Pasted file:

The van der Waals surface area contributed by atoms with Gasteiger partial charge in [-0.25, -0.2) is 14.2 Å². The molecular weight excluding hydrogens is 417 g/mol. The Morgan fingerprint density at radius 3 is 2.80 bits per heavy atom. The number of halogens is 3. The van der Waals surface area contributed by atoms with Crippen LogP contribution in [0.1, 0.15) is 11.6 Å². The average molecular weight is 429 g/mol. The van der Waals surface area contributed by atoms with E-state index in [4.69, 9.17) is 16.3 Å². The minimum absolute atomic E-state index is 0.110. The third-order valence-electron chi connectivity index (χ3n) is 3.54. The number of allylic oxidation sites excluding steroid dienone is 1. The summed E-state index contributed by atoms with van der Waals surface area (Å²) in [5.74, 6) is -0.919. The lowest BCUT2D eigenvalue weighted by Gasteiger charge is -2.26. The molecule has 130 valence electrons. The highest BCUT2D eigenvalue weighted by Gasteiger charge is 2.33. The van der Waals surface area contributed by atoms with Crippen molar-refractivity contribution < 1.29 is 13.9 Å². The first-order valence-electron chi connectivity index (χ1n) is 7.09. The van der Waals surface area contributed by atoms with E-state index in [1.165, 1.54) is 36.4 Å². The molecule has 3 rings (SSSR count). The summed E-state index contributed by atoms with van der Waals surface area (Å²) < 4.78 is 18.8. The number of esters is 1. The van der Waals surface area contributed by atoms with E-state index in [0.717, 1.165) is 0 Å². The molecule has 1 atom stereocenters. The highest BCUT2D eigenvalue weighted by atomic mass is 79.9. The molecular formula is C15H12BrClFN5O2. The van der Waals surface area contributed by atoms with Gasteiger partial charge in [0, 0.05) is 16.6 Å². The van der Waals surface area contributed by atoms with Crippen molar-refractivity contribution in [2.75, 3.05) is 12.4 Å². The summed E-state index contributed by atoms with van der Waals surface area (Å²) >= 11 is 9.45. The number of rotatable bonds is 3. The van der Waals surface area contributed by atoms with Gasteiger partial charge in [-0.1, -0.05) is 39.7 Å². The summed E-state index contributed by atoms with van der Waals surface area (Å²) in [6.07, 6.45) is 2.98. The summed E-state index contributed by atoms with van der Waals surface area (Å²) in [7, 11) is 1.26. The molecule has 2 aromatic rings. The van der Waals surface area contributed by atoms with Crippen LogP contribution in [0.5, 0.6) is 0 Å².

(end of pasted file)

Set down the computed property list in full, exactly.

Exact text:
The van der Waals surface area contributed by atoms with Gasteiger partial charge in [-0.25, -0.2) is 14.2 Å². The molecular weight excluding hydrogens is 417 g/mol. The Morgan fingerprint density at radius 3 is 2.80 bits per heavy atom. The number of halogens is 3. The van der Waals surface area contributed by atoms with Crippen LogP contribution in [0.1, 0.15) is 11.6 Å². The average molecular weight is 429 g/mol. The van der Waals surface area contributed by atoms with E-state index in [4.69, 9.17) is 16.3 Å². The minimum absolute atomic E-state index is 0.110. The third-order valence-electron chi connectivity index (χ3n) is 3.54. The number of allylic oxidation sites excluding steroid dienone is 1. The summed E-state index contributed by atoms with van der Waals surface area (Å²) in [5.74, 6) is -0.919. The lowest BCUT2D eigenvalue weighted by Gasteiger charge is -2.26. The molecule has 130 valence electrons. The highest BCUT2D eigenvalue weighted by Gasteiger charge is 2.33. The van der Waals surface area contributed by atoms with Crippen molar-refractivity contribution < 1.29 is 13.9 Å². The first-order valence-electron chi connectivity index (χ1n) is 7.09. The van der Waals surface area contributed by atoms with E-state index in [1.165, 1.54) is 36.4 Å². The molecule has 3 rings (SSSR count). The summed E-state index contributed by atoms with van der Waals surface area (Å²) < 4.78 is 18.8. The number of esters is 1. The van der Waals surface area contributed by atoms with E-state index in [0.717, 1.165) is 0 Å². The molecule has 1 atom stereocenters. The highest BCUT2D eigenvalue weighted by atomic mass is 79.9. The molecular formula is C15H12BrClFN5O2. The van der Waals surface area contributed by atoms with Gasteiger partial charge in [0, 0.05) is 16.6 Å². The van der Waals surface area contributed by atoms with Crippen molar-refractivity contribution in [2.75, 3.05) is 12.4 Å². The summed E-state index contributed by atoms with van der Waals surface area (Å²) >= 11 is 9.45. The number of rotatable bonds is 3. The van der Waals surface area contributed by atoms with Gasteiger partial charge in [-0.1, -0.05) is 39.7 Å². The summed E-state index contributed by atoms with van der Waals surface area (Å²) in [6.07, 6.45) is 2.98. The summed E-state index contributed by atoms with van der Waals surface area (Å²) in [7, 11) is 1.26. The molecule has 2 aromatic rings. The van der Waals surface area contributed by atoms with Crippen LogP contribution in [0.5, 0.6) is 0 Å².